Wednesday 4 January 2012

Bridie Jackson and the Arbour

Continuing our series of reviews, the third part of our quartet of exciting new releases focuses on an artiste already familiar to regular visitors to Marsh Towers.

Bridie Jackson and the Arbour are all set to release Bitter Lullabies, a brand new CD which is very likely to bring their music to the attention of a much wider audience while at the same time providing guaranteed satisfaction to their existing fanbase.

The suitably mysterious cover art is indicative of the contents. The music lies somewhere in the Folk world, but buried deeply within the genre and unafraid of cross-pollination into other worlds, with Gospel being an obvious example. Alt-folk, post-folk, psyche folk...? The labels aren't particularly important (are they ever, even in real life?). On playing this CD, the listener will definitely experience something new, buzzing with understated power and vitality.

Track list

We Talked Again
Bitter Lullaby
Promises are Broken
The Burden of Survival
The Woman with Milk Teeth
Please Forgive me my Human Ways
All You Love is All You Are

All bar one of the songs (Promises are Broken, by Sue Kane) were written by Bridie. The Arbour consists of seven people, excluding Bridie. Instruments include guitar, cello, mandolin, bassoon, piano, violin, glockenspiel and bell plates. An unusual ensemble - and a very effective one. Five people have 'backing vocals' on their credits too, and this aspect shouldn't be underestimated. The angelic, choral background to the majority of the tracks is a Bridie Jackson trademark, giving the songs a rich, textured background to counterpoint the obscure, challenging lyrics.

Stand out tracks include We Talked Again, Aliens and All You Love is All You Are, but there's nothing I don't like. The up-tempo Mucky hints at a potential new change of direction, or perhaps broadening of the repertoire. Either way, it would be good to hear more of the Spanish guitar-driven style.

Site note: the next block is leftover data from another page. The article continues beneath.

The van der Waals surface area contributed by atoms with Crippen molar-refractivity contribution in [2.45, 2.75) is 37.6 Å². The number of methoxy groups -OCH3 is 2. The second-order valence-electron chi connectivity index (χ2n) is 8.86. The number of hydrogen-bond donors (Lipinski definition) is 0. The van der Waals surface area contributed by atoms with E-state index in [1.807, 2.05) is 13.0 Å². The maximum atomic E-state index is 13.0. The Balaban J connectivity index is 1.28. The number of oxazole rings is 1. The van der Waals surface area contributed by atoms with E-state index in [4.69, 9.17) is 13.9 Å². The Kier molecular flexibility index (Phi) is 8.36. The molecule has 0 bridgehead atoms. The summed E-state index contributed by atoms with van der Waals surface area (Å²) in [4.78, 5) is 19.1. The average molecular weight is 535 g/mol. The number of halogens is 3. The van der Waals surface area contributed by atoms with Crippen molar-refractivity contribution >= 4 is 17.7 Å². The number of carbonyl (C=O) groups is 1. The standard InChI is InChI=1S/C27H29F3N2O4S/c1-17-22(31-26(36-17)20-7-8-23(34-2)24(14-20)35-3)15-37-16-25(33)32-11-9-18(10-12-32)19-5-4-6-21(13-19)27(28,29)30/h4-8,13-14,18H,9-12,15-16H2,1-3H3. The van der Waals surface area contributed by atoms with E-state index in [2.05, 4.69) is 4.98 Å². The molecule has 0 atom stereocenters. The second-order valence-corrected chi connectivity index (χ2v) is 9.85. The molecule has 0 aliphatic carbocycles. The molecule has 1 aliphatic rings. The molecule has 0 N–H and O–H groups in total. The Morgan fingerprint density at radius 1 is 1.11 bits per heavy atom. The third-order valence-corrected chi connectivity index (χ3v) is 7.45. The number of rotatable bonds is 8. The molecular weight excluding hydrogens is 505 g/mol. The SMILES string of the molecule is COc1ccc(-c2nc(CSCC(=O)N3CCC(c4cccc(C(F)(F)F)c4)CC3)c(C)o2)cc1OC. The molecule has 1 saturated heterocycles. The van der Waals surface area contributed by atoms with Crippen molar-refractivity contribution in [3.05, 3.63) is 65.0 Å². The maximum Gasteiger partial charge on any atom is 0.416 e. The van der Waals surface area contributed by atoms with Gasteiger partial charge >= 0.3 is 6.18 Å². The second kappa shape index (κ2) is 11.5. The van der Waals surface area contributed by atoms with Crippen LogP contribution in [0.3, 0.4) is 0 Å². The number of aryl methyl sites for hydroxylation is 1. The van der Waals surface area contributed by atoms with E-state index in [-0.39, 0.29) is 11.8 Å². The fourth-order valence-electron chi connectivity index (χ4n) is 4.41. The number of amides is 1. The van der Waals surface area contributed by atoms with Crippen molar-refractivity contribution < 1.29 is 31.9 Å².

I've been familiar with - and enjoyed - all of Bridie's work to date and I can honestly say she's never sounded better. I found it's no good as background music, as the songs demand attention and won't let go until they get it. Multi-tasking while absorbing a Bridie Jackson number is not an option. There's far too much of interest going on to tolerate distractions.

Fittingly, the CD launch will take place at The Sage (12 January). Some of it was recorded there and virtually everybody who performs at The Sage is quick to praise the wonderful acoustics, so I'm absolutely certain that it will be a night to remember. A review will follow here, naturally.

My advice is to try and snap up a ticket for the launch without delay. It was almost sold out the last time I checked, but you may be lucky.

For further information about this remarkable artiste, pop along to the official Bridie Jackson website and there are some buying options for Bitter Lullabies here.

No comments: